David Beckham was always an overrated footballer but he’s right about Brexit
Being a hard-core Liverpool (LFC) fan, hating Manchester United (Man Utd) and anything associated with it is part of my soccer DNA – Football tribalism at its fanatical best!
So unsurprisingly, when it comes to rating David Robert Joseph Beckham, I always thought the ex Man Utd player was an overrated footballer. It’s not just his on-field abilities that underwhelmed me, I also could never wrap my head around the media circus that David Beckham’s supposedly off-the-field iconic status attracted.
So when a couple of days back I found myself liking a ‘shared’ Facebook status of his, it naturally was an awkward feeling. I will even candidly admit to being a little disgusted!
But the million dollar question is, what could it possibly be that forced me into concurring with David ‘the former Red Devil’ Beckham?
The 41-year-old was voting for Britain to remain in the European Union and posted regarding the referendum on the social media site.
“I played my best years at my boyhood club, Manchester United. I grew up with a core group of young British players that included Ryan Giggs, Paul Scholes, Nicky Butt and the Neville Brothers. Added to that was an experienced group of older British players such as Gary Pallister, Steve Bruce and Paul Ince.
Now that team might have gone on to win trophies but we were a better and more successful team because of a Danish goalkeeper, Peter Schmeichel, the leadership of an Irishman Roy Keane and the skill of a Frenchman in Eric Cantona.”
And I couldn’t agree more!
Despite the rivalry I simply cannot deny the fact that Man Utd, during Beckham’s time, was a footballing juggernaut. And guess what, a major reason for their European dominance was their spine that was predominantly continental, as the former midfielder rightly alluded to in his post.
“We should be facing the problems of the world together and not alone. For these reasons I am voting to Remain.”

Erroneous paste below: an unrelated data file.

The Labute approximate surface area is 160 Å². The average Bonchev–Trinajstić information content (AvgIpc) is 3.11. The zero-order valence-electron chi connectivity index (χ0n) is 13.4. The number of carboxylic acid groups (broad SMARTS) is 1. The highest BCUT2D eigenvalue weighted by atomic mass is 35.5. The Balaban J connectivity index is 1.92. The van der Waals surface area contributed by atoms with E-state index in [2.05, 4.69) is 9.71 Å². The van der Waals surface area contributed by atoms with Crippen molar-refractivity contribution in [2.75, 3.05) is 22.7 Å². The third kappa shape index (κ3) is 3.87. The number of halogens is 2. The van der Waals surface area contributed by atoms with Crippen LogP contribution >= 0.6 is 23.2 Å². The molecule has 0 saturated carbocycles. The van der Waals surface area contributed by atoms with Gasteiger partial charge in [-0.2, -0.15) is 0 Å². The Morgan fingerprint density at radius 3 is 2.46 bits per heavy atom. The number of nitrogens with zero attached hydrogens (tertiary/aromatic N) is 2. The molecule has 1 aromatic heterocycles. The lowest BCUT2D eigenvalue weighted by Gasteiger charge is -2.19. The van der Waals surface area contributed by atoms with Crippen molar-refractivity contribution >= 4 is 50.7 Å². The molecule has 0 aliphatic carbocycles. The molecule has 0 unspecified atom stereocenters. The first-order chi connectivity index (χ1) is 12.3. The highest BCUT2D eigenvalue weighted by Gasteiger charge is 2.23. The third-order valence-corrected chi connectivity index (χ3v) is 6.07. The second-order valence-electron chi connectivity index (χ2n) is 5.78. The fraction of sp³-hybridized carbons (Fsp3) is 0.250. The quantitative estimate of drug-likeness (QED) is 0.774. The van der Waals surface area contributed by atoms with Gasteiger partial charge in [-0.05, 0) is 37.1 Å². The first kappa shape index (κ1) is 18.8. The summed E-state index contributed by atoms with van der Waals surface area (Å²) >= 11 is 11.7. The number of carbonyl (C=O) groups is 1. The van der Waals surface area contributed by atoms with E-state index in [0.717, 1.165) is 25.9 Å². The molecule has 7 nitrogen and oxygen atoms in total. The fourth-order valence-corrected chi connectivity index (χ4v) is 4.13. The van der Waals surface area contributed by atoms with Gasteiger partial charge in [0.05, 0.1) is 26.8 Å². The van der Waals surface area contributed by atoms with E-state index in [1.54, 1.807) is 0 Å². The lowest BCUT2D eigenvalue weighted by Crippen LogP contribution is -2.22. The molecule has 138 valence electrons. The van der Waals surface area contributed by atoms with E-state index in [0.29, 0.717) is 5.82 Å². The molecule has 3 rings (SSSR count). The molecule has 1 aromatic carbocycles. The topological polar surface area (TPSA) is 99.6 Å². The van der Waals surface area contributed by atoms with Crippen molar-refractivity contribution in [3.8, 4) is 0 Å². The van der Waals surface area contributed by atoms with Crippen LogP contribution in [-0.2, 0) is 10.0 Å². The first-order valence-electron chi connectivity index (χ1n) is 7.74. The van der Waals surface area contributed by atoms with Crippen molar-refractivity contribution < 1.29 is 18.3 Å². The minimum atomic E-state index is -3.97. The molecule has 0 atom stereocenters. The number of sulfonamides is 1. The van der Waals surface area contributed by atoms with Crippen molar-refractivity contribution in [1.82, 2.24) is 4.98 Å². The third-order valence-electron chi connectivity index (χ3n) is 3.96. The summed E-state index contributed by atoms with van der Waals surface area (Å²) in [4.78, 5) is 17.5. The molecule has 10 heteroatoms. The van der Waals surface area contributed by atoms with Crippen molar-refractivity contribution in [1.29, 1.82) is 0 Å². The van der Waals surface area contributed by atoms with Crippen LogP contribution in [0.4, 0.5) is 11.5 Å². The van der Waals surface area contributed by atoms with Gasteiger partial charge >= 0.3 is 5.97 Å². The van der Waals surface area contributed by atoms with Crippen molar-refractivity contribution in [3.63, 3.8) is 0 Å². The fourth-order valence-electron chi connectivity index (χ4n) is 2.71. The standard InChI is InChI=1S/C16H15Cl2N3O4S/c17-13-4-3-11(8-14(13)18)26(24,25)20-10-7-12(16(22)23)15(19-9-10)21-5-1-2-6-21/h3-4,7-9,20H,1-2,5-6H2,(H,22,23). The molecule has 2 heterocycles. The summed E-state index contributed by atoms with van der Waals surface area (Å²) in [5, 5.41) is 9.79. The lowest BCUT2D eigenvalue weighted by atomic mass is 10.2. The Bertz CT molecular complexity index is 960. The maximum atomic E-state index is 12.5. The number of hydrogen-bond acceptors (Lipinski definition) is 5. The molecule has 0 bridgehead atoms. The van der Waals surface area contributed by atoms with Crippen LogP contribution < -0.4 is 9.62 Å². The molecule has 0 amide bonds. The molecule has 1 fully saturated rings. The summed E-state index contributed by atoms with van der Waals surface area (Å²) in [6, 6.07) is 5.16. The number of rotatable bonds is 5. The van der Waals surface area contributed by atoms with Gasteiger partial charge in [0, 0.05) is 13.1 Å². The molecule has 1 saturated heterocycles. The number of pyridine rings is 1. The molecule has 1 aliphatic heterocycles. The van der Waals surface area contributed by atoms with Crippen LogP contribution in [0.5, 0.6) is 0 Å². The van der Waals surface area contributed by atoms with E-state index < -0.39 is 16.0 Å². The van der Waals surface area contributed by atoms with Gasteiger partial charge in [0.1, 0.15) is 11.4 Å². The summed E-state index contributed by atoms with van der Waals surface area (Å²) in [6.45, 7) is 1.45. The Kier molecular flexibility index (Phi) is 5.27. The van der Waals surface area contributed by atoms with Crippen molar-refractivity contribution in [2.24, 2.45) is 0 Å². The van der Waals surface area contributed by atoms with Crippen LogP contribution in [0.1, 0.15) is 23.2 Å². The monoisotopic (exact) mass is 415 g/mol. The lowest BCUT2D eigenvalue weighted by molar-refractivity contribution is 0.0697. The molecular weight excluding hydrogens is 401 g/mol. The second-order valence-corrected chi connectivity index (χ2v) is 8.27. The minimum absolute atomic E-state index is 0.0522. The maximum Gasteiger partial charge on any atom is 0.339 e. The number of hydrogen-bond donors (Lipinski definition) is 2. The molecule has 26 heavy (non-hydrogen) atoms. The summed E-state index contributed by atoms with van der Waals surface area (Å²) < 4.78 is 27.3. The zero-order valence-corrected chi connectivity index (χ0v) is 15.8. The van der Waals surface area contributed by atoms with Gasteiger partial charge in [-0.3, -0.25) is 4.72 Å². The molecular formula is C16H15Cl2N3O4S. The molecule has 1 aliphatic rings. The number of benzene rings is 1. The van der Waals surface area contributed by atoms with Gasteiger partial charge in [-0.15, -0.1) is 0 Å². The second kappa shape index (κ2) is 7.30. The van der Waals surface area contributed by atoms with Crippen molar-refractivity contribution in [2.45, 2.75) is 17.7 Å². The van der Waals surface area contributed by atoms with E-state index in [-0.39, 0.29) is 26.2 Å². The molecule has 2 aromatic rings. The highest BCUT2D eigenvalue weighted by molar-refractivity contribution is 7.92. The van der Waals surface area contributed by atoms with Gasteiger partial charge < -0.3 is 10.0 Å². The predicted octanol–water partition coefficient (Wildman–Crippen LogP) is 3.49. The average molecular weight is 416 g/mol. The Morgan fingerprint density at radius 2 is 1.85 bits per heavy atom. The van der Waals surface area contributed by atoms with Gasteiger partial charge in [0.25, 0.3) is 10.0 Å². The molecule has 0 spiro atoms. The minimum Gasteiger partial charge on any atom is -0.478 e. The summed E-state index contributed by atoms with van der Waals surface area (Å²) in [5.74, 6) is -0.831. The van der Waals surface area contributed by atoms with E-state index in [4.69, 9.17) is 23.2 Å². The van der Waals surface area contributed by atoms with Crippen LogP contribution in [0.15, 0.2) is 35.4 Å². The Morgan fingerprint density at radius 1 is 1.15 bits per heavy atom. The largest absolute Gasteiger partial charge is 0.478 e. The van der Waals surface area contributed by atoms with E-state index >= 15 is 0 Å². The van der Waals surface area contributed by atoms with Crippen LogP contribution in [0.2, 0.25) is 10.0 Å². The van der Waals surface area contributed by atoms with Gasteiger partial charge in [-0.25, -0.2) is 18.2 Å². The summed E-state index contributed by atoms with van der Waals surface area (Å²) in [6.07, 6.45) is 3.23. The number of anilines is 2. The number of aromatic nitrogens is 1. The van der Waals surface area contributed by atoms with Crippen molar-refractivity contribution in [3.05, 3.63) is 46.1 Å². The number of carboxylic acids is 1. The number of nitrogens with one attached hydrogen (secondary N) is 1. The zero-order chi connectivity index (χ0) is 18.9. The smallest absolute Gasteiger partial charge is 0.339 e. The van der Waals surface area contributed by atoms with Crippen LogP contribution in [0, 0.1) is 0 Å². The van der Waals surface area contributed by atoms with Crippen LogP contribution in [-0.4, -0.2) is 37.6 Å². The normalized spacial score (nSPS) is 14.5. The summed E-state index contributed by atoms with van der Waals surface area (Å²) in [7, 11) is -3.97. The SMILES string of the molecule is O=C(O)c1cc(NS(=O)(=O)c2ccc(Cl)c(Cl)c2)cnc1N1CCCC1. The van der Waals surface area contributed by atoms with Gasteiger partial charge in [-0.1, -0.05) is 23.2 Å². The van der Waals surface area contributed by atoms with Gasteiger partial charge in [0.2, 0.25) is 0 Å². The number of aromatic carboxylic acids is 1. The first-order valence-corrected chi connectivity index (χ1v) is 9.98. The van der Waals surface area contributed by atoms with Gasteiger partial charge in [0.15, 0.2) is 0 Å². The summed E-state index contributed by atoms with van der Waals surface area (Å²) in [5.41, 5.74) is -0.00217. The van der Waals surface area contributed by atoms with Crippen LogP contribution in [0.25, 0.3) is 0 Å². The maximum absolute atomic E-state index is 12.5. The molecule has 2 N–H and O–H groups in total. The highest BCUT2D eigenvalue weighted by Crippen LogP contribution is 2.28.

But unfortunately for Beckham and the rest of English football, Britain has now voted to part ways with Europe.
The English Premier League (EPL) had openly campaigned to remain in the European Union, with Chairman Richard Scudamore, one of the most powerful men in British football, being a strong ‘remain’ advocate.
The English Premier League flourished with the open-borders environment with the £8.3 billion global and domestic television three-year deal which begins this summer a testament to the fact.
The success of this liberal policy was also evident by how all 20 clubs currently competing in football’s top tier were also in support of staying in Europe, according to Scudamore.
So what now lies ahead for a post-EU Premier League?
Players from the EU:
The most noticeable impact will be on player recruitment. Under the current set of laws, any player from an EU member country was free to play in the EPL as opposed to those from outside the bloc, who had to meet strict criteria to earn a visa.
But now European footballers could also be subjected to the same immigration rules as non-EU players, under which:
- A player from a FIFA top-10 nation will have to have played in 30 per cent of their national team matches in the two years prior to the date of application to be granted a work permit.
- Nation ranked 11-20 must have played in 45 per cent.
- Nation ranked 21-30 must have played in 60 per cent
- Nation ranked 31-50 must have played in 75 per cent
Simply put, France internationals N’Golo Kante and Dimitri Payet, both in the 2016 Professional Footballers’ Association (PFA) team of the year, would not have qualified for a work permit last summer when they joined Leicester City and West Ham – had they not been EU passport holders.
Looking at this as an LFC supporter, nine players in our current squad, including first team regulars Emre Can, Alberto Moreno, Simon Mignolet, Dejan Lovren and Mamadou Sakho would not have automatically been eligible for permits.
To further illustrate my point, under those rules, Premier League legends Thierry Henry and even former FIFA Ballon d’Or winner, Cristiano Ronaldo would not have been able to sign for English clubs.
The most immediate effect of the shock decision to leave the EU has been the sudden fall of the pound, which could have dire consequences for Premier League clubs in the transfer market this summer.
For all of you out there with major math comprehension issues like myself.
A €40m English club offer to buy a player from continental Europe was worth £31m on Thursday, but now it already equates to more than £34m
Signing young players:
Another unexpected outcome of Brexit is the recruitment of young players from mainland Europe.
Without getting into the complexity of the rule itself, it’s a lot more convenient to point out the deals that brought Cesc Fàbregas, Gerard Piqué, Héctor Bellerín, Adnan Januzaj and Paul Pogba to England could potentially not take place now.
While it would be a little naïve to completely write-off EPL as a prominent league in world football, it is not too improbable an idea to imagine EPL losing its place at the top to leagues such as the Bundesliga and La Liga that still have access to Europe.
As much as I would like to believe otherwise, it pains me to even think that perhaps, just maybe, a former United player could also be correct.
But you know what?
Even a broken clock is right twice a day!
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